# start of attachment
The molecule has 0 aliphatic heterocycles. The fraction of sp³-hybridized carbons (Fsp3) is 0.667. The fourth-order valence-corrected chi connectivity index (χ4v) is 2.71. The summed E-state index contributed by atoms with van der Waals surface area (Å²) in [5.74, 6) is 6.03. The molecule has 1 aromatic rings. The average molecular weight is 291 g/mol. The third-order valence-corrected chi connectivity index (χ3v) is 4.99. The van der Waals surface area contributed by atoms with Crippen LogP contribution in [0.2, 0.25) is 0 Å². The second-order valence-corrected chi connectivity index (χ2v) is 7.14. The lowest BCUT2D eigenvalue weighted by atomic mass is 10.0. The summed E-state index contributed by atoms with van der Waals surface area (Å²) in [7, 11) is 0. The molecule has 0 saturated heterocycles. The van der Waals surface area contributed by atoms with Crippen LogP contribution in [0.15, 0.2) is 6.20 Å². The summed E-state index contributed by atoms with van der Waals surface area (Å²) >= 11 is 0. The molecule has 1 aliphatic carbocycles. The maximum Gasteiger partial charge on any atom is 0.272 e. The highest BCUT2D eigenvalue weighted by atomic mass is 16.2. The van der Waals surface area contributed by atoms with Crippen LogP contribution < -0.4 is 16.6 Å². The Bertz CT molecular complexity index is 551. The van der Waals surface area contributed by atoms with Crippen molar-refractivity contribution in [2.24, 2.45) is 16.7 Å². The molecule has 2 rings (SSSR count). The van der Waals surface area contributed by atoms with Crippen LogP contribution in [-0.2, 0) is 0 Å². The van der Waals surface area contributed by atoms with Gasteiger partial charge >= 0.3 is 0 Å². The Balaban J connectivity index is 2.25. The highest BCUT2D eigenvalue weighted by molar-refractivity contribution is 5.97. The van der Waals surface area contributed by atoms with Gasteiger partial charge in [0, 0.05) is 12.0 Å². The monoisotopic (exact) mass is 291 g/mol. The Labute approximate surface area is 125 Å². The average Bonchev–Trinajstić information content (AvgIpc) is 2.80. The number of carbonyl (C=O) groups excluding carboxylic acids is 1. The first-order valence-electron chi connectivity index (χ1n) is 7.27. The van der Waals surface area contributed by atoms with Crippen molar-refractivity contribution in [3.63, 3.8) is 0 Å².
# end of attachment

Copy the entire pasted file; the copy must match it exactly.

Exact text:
The molecule has 0 aliphatic heterocycles. The fraction of sp³-hybridized carbons (Fsp3) is 0.667. The fourth-order valence-corrected chi connectivity index (χ4v) is 2.71. The summed E-state index contributed by atoms with van der Waals surface area (Å²) in [5.74, 6) is 6.03. The molecule has 1 aromatic rings. The average molecular weight is 291 g/mol. The third-order valence-corrected chi connectivity index (χ3v) is 4.99. The van der Waals surface area contributed by atoms with Crippen LogP contribution in [0.2, 0.25) is 0 Å². The second-order valence-corrected chi connectivity index (χ2v) is 7.14. The lowest BCUT2D eigenvalue weighted by atomic mass is 10.0. The summed E-state index contributed by atoms with van der Waals surface area (Å²) in [7, 11) is 0. The molecule has 0 saturated heterocycles. The van der Waals surface area contributed by atoms with Crippen LogP contribution in [0.15, 0.2) is 6.20 Å². The summed E-state index contributed by atoms with van der Waals surface area (Å²) >= 11 is 0. The molecule has 1 aliphatic carbocycles. The maximum Gasteiger partial charge on any atom is 0.272 e. The highest BCUT2D eigenvalue weighted by atomic mass is 16.2. The van der Waals surface area contributed by atoms with Crippen LogP contribution < -0.4 is 16.6 Å². The Bertz CT molecular complexity index is 551. The van der Waals surface area contributed by atoms with Crippen molar-refractivity contribution in [2.24, 2.45) is 16.7 Å². The molecule has 2 rings (SSSR count). The van der Waals surface area contributed by atoms with Crippen LogP contribution in [-0.2, 0) is 0 Å². The van der Waals surface area contributed by atoms with Gasteiger partial charge >= 0.3 is 0 Å². The Balaban J connectivity index is 2.25. The highest BCUT2D eigenvalue weighted by molar-refractivity contribution is 5.97. The van der Waals surface area contributed by atoms with Gasteiger partial charge in [0, 0.05) is 12.0 Å². The monoisotopic (exact) mass is 291 g/mol. The Labute approximate surface area is 125 Å². The average Bonchev–Trinajstić information content (AvgIpc) is 2.80. The number of carbonyl (C=O) groups excluding carboxylic acids is 1. The first-order valence-electron chi connectivity index (χ1n) is 7.27. The van der Waals surface area contributed by atoms with Crippen molar-refractivity contribution in [3.63, 3.8) is 0 Å².